Dutch court declared itself incompetent because of a valid arbitration clause
Parties increasingly agree that they will settle any disputes that may arise between them by means of arbitration. The advantages of arbitration include the speed and flexibility of the proceedings, confidentiality, and expertise. In international relations, this is complemented by simplified enforcement and the choice of a neutral forum. The consequence of an arbitration agreement is that the regular court does not have competence as became clear in a case that was brought before the Court of Amsterdam. Dutch litigation lawyer Onno Hennis discusses the case in more detail.
Employment contract in the Netherlands under U.S. law
The reason for the case was an employment contract between a Dutchman and a U.S. trading house. The man had been a director of the Dutch subsidiary since 2006 and had entered into an employment contract to this effect. The employment contract included an arbitration clause which read as follows: “Any dispute arising under or relating to this Agreement shall be submitted to binding arbitration in the City of Chicago, Illinois, under the then prevailing arbitration rules of the NASD.” The parties had also declared the law of the State of Illinois as the applicable law in the employment contract.
Dismissal statutory director in the Netherlands
In 2012, the Dutchman was dismissed as a statutory director. The man then started proceedings before the Court of Amsterdam in connection with the dismissal. He claimed payment of the commissions due to him on the basis of the employment contract. He also requested the Court to order his employer to allow inspection of the company accounts to be able to calculate the amount of the commissions due to him.
Invocation of arbitration clause; does Dutch court have competence?
However, the employer invoked the arbitration clause by means of a motion contesting jurisdiction. The employer argued that the Court of Amsterdam should declare itself incompetent since the parties to the employment contract had agreed on arbitration. This argument is in principle correct because if and insofar as there is a legally agreed arbitration clause, the arbitrators will have exclusive competence and the Dutchman cannot institute proceedings before the Court of Amsterdam.
Jurisdiction based on Brussels I Regulation
However, the man took the position – in vain – that the Dutch court (also) had competence because the Brussels I Regulation (now: Brussels I bis Regulation) provides that “an employer may be sued in the courts of the Member State in which he [the employer] is domiciled”. The employer objected that although the Court of Amsterdam had jurisdiction under the Brussels I Regulation, it still did not have competence to hear the dispute. After all, the parties had agreed in the arbitration clause to exclude the competence of the regular court. The Court concurred with the employer’s argument.
Valid arbitration clause?
The Court then examined whether the arbitration agreement was legally valid. After all, if and to the extent that there was no valid arbitration agreement or the dispute did not fall within the scope of the arbitration clause, the Court would still have competence. To be able to assess the legal validity of the arbitration clause, the Court first had to examine which law applied to the arbitration clause.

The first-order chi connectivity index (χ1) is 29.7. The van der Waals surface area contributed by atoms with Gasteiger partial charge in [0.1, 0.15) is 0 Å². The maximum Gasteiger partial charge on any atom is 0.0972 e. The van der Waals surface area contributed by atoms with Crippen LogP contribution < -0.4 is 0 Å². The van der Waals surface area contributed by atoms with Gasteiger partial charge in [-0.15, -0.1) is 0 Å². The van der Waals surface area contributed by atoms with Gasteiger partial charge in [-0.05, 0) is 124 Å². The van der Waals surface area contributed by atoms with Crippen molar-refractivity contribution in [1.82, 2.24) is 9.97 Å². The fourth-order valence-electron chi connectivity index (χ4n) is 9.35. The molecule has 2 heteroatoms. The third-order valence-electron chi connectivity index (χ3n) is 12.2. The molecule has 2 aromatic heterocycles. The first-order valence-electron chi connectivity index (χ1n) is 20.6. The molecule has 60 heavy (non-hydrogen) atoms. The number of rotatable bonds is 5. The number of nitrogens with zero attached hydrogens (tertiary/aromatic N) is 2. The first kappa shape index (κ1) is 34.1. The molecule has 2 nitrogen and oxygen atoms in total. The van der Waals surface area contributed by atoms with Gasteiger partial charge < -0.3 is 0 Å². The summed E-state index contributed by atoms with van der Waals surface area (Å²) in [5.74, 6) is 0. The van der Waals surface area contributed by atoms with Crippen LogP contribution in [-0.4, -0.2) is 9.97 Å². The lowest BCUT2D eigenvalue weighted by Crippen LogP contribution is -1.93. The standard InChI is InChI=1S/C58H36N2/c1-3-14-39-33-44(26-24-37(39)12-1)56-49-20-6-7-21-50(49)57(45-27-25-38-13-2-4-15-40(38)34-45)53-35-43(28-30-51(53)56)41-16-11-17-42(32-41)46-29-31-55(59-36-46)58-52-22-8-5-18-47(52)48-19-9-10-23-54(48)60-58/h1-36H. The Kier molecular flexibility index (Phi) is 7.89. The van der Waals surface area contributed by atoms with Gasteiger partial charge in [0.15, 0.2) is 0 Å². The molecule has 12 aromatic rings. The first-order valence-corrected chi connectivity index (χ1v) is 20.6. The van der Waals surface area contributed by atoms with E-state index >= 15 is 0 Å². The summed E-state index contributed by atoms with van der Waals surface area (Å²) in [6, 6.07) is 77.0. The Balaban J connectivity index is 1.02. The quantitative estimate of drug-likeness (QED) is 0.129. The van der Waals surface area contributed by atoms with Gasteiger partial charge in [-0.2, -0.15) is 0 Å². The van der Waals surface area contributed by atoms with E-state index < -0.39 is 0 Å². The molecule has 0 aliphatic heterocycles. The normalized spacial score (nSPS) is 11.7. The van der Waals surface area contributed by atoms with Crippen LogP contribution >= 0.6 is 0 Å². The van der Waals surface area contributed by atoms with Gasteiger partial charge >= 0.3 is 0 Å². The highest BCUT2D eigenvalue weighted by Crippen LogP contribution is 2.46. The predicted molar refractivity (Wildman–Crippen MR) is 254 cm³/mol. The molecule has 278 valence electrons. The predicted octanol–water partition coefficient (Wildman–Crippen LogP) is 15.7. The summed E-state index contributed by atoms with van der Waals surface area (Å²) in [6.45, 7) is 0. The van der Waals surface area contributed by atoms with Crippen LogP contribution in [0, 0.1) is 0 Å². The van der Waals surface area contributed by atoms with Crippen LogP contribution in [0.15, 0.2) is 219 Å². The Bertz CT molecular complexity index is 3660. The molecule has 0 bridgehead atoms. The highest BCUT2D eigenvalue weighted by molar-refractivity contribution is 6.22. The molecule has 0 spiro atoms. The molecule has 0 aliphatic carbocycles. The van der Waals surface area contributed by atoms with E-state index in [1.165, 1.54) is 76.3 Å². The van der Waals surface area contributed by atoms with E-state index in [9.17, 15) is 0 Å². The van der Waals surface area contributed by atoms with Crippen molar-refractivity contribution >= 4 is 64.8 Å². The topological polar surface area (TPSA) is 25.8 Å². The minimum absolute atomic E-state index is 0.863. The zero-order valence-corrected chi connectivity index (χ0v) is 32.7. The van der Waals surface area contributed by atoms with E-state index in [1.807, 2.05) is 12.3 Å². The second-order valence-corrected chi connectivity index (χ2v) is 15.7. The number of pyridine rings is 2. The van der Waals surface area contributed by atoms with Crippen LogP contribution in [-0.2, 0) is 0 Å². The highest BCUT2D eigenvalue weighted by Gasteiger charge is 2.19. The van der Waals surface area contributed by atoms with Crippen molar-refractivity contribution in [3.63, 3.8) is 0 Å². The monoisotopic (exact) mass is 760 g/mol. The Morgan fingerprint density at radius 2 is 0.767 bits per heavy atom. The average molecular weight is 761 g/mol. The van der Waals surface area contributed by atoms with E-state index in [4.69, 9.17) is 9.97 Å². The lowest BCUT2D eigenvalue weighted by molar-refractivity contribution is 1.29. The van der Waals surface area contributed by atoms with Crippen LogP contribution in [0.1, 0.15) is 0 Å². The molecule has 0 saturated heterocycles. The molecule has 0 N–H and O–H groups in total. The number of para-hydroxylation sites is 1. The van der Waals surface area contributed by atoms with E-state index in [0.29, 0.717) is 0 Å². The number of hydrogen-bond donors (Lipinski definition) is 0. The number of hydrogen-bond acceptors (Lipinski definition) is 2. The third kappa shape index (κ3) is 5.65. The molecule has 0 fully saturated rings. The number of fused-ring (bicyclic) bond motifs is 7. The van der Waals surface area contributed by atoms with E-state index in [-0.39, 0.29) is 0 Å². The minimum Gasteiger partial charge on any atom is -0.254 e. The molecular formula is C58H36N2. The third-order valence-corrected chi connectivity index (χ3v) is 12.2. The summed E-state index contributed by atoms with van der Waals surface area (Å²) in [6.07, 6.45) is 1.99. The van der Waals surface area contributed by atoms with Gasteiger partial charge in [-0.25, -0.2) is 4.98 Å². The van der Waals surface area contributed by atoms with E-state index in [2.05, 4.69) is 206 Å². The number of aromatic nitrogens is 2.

Applicable law Dutch law?
The Dutchman argued that the arbitration clause was not governed by the law of the State of Illinois, but by Dutch law. For that purpose, the man invoked the Treaty of Rome (now: Rome II Regulation). He argued that the choice of law did not apply because the work had been performed from the Netherlands. The Court did not agree with this argument. The Court ruled that the work had been performed from the United States, or at least that the employment contract was more closely connected to the United States.
Validity of the arbitration clause
The Court ruled, among other things, on the basis of a
A written document in which a lawyers gives his legal point of view regarding a certain issue.
» Meer over legal opinion legal opinion of a U.S. emeritus professor, which the employer had brought into the discussion, that the agreed arbitration clause was valid under the laws of the State of Illinois. After all, the clause referred to “any dispute arising under or relating to” the employment contract. The Court considered that this included the Dutchman’s claims (payment of the commissions and inspection of the company accounts). The Court also noted that even if Dutch law had been applicable, the arbitration clause would still be valid.
Reasonableness and fairness unacceptable?
Finally, the Dutchman argued that invoking the arbitration clause would be unacceptable according to standards of reasonableness and fairness. He argued that the employer had meanwhile been dissolved and a liquidator had been appointed. The man feared that if the Court were to declare itself incompetent and the employer’s existence would soon come to an end, the question would then arise whether arbitration would still be possible and if there would be means of redress. The Court did not concur with the man’s defence. The Court considered that the Dutchman (or his lawyer) had chosen to bring the dispute before the court (instead of the arbitrators chosen by the parties) in spite of the arbitration clause. In principle, the adverse consequences of such a choice will be for the man’s own account.
Dutch law firm for pending arbitration proceedings
This case shows that it is essential to make the right choice when initiating proceedings. In principle, you will be bound by an arbitration clause that is contained in a contract. As a rule, the regular court will declare that it has no competence.